In the interm, while listening to Pinô I sought out other singular composers, albums like Keith Kenniff’s “Branches”; Ólafur Arnalds’ “…and they have escaped the weight of darkness” as well as “For Now I am Winter”; then Max Richter’s “Memoryhouse”. I think I can now say I feel a strong difference in such composed music and what’s in Pinô. In soundtracks especially, a lot of the feelings orchestrated by musical devices– the use of the strings, bells, and in particular, synchronization, a narrative, a beginning, climax and end– yet something about the way Totland plays, notes on the brink of hesitation, reminiscent of albums like alva noto’s “Insen”. Moments of uncertainty and unplanned-ness propels it forward, and what allows it to flow so beautifully.
In one interview with Totland, he mentions, “I would say Pinô consists of three types of pieces: Composed (steps, pinô, julie). They could be sheet music. I play them similar every time. Improvised (seveen, bluss, âust). I had not played them before. What you hear is the first time. Piano ambient (open, aquet, flomé). For airy breaks between the more melodic pieces.”
The opening track, “Open” is an apt title for the delicacy of its invitation. The stage it sets is one that’s honest. Background sounds are pure– a breath, a shuffle, a piano creak. Yet once you’re secure of your arrival, Track 2, “Steps” takes you onward with a bit more confidence, as is tracks like “Solêr” which carry a more determinate direction. The calming pulse of the left hand rhythm, while the treble clef plays along as a loyal patron with soothing scales reminiscent of baroque era piano music (specifically, reminded me playing Bach’s Preludium C-dur as a child). Arpeggios lingering in perfect harmonic balance, continuously, changing in minute alterations into a steep path whereby the third coda the entire tone has changed. Tracks like “Aquet” are more hopefully of daybreak, like Greig’s “Morgenstimmung”.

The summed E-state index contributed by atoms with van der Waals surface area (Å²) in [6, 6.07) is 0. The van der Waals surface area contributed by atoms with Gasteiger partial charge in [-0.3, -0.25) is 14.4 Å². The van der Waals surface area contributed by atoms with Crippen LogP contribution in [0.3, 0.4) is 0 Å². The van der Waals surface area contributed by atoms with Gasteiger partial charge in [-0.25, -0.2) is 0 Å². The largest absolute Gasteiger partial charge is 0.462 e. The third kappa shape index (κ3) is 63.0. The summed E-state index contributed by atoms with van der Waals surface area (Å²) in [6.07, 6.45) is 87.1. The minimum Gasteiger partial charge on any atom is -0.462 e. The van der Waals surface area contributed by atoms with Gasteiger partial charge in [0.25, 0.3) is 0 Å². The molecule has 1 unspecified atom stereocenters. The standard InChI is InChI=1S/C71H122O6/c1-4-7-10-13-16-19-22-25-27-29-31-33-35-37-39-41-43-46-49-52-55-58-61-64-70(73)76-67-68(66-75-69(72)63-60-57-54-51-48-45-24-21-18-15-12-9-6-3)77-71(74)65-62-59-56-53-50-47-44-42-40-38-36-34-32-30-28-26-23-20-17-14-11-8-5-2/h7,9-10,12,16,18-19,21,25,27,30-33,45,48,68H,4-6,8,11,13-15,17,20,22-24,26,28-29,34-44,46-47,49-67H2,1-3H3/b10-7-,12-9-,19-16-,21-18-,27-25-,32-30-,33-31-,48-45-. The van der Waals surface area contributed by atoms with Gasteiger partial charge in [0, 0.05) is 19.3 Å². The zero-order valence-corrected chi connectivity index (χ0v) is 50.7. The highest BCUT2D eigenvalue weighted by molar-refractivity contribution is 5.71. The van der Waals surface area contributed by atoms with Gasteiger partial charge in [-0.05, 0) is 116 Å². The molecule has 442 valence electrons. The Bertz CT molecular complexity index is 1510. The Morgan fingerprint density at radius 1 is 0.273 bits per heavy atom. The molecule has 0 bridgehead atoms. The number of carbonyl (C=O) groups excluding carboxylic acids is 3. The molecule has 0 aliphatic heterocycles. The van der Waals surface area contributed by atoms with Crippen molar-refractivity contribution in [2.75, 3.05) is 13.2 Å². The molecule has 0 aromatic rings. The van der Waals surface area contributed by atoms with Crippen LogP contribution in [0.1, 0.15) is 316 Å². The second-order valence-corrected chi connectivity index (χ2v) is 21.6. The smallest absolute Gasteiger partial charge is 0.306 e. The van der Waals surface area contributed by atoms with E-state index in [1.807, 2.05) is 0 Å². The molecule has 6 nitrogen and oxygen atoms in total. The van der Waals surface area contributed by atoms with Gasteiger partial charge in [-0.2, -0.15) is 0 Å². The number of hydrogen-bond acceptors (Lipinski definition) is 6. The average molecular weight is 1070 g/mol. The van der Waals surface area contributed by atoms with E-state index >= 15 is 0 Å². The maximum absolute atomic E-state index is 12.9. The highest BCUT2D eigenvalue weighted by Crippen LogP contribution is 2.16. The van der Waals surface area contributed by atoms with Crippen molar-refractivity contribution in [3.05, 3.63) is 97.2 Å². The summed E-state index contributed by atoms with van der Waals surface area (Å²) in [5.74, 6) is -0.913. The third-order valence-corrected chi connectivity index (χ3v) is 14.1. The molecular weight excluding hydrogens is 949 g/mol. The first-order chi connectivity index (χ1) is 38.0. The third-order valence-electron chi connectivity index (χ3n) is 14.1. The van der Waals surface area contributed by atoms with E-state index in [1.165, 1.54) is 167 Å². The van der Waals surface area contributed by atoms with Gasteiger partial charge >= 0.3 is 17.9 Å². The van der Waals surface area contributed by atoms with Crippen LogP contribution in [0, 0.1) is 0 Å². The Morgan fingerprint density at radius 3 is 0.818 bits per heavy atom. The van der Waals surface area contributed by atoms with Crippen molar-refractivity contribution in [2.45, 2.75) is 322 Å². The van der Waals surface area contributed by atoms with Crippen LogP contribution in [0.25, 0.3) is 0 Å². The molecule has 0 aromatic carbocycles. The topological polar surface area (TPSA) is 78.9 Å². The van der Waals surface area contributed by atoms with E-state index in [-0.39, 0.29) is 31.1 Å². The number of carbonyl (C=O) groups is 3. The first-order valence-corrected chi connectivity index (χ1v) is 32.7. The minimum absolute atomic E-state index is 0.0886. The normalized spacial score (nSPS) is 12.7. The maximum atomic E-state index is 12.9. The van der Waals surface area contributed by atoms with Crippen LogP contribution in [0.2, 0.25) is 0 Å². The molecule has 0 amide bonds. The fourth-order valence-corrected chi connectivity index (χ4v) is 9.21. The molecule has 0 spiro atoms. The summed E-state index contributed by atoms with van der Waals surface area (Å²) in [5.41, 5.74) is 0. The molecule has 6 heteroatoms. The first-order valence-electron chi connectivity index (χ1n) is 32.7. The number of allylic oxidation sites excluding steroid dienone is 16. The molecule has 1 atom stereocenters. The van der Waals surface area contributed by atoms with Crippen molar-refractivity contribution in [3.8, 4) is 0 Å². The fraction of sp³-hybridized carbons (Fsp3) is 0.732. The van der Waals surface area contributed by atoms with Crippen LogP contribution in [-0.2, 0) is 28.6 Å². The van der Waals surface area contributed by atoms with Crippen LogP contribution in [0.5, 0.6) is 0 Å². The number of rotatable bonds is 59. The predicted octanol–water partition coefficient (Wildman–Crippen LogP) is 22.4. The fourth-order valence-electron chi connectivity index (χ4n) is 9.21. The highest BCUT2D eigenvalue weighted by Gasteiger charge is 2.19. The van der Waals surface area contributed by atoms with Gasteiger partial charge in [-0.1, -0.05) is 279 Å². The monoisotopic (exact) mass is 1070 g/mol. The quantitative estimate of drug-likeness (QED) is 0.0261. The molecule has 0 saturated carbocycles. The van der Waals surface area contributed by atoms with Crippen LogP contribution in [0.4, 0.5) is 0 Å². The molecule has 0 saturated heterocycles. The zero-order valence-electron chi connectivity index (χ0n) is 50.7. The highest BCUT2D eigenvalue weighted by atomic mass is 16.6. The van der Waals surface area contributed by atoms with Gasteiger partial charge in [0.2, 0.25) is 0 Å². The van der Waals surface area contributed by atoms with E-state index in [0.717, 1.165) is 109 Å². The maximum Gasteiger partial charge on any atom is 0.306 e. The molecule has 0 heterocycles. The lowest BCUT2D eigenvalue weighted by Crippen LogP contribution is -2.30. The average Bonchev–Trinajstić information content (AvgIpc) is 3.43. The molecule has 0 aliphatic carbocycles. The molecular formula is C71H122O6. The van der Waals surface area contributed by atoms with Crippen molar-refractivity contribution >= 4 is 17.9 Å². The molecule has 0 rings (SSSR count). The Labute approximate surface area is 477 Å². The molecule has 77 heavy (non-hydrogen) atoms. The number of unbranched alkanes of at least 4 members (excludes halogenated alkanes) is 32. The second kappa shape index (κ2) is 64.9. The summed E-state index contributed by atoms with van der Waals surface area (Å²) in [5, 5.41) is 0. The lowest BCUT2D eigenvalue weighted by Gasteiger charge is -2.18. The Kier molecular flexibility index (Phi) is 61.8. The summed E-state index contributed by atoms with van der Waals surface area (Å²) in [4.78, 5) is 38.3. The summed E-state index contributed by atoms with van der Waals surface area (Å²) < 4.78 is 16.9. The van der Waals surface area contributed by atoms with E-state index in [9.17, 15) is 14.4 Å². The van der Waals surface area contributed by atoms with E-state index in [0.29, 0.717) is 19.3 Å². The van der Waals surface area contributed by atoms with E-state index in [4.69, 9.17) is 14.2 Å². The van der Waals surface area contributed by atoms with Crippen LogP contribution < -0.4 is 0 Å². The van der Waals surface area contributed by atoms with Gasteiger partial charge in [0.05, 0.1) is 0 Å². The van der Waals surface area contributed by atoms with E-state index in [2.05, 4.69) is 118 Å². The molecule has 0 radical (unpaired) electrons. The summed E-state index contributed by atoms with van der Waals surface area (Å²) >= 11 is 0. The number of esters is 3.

I love how every track is like a short study of a single idea or essence. In “Seveen” and “North Way” how a few notes in their simple improvised rising and falling built up intense character.
Track “Ro To” is in many ways like its brother, “Pinô”. The feeling that night has fallen, element of closure and finality, when the song shifts and transposes, the return of a kind of a refrain is new (And the end of all our exploring / Will be to arrive where we started / And know the place for the first time). But despite all the musical allusions I make, it never goes in circles. Every listen brings forth a new sensation, unlike any other.
Some of my favorite moments on the album are the seagull cry in “Julie” and the sound of the distant cough. In the same interview, he mentions it, “Yes! it’s all done in Nils studio [the same piano is used as Nils Frahm on his album Wintermusik at the latter´s Durton Studios]. And yeah, you can hear Nils in the background (including coughing, haha).”
Such elements keep it very human, close to the natural world — but don’t be deceived, this is hardly as easy as found-sound recording. The execution is flawless. Against a cavity of bright light, of life going-ons, in Pinô each note plucks at a moment in time. It’s a rare type of music that can make you travel so far from the confines of your room.